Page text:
Frequently Asked Questions: What do the People of Utah (and Elsewhere) Think?
What do polls show?
A tabulation by the Utah Governors Office of over 22,000 written and spoken testimonies received during the round of April 1995 hearings in four southern Utah towns and in Salt Lake City shows that 73% of the people supported a citizens proposal to designate 5.7 million acres as wilderness.
In its November 3, 1995 issue, the nation-wide USA Weekend magazine published a debate between Robert Redford and Utah Senator Orrin Hatch on the issue of Utah wilderness. Readers were encouraged to respond. Over 90% of the over 15,000 readers who responded favored the 5.7 million acres of wilderness proposed in the original Citizens Proposal.
Another poll, conducted in the summer of 1998 by Wirthlin Worldwide, whose clients are primarily Republican, most notably former President Ronald Reagan found: On average, Utah residents say 9.25 million acres of the 22 million acres managed by the BLM should be designates as wilderness.
The most recent national poll conducted by SUWA regarding Utah Rep. Jim Hansens proposal for the Basin and Range/Mojave Desert portions of the Citizens Proposal found:
- When informed that only 40% of the lands managed by the BLM remain in the natural state, nearly 74% of Utah residents favor designating all of these lands as wilderness areas.
- Wilderness designation makes the land more attractive according to 64% of Utah residents.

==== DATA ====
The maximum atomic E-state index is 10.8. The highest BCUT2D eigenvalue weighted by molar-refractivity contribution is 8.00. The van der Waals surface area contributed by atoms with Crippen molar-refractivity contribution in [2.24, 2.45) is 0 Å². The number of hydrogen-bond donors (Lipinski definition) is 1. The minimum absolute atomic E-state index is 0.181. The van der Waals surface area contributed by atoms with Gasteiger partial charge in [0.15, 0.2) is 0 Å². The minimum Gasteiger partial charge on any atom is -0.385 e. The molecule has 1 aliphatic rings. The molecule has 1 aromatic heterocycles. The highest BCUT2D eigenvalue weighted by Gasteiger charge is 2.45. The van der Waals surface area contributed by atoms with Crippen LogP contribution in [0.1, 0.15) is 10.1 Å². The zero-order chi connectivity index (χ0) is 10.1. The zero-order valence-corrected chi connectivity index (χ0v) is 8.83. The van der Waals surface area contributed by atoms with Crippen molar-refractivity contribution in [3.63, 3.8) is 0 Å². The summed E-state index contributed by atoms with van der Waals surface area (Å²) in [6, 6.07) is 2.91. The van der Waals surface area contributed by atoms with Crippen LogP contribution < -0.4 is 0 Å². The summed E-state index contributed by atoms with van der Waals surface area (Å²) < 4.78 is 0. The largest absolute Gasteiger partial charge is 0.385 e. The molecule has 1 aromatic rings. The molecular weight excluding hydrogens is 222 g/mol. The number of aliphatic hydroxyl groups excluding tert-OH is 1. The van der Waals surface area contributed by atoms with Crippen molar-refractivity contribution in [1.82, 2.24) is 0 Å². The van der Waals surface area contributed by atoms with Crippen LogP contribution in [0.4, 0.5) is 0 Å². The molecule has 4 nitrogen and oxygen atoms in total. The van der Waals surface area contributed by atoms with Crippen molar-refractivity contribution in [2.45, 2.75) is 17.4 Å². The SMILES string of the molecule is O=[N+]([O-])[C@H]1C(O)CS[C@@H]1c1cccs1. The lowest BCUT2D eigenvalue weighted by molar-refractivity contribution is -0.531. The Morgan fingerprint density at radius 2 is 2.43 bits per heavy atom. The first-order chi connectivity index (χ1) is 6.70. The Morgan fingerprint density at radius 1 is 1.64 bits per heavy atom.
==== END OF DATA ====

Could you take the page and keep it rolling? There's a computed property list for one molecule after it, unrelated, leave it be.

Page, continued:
- 91% of Utahns agree that residents have a responsibility to preserve undeveloped lands for future generations.
- 89% of Utahns agree that Utahs wilderness lands are an important component of the States economy.
- 69% of Utahns disagree with the notion that Utah already has too much land designated as wilderness.
What emerges from these surveys is that the position of the Utah Wilderness Coalition and its over 255 member organizations is clearly consistent with the values of both the typical Utahn and the American public.
- 61% of participants strongly favored stopping commercial development on all 2.6 million acres of remaining wilderness in western Utah by designating it a national wilderness area.
- When asked which proposal they prefer for western Utah Rep. Hansens 1 million acre proposal or the 2.6 million acre proposal put forth by citizens, a whopping 64% said they prefer the full 2.6 million acre proposal compared with just 20% for the 1 million acre proposal.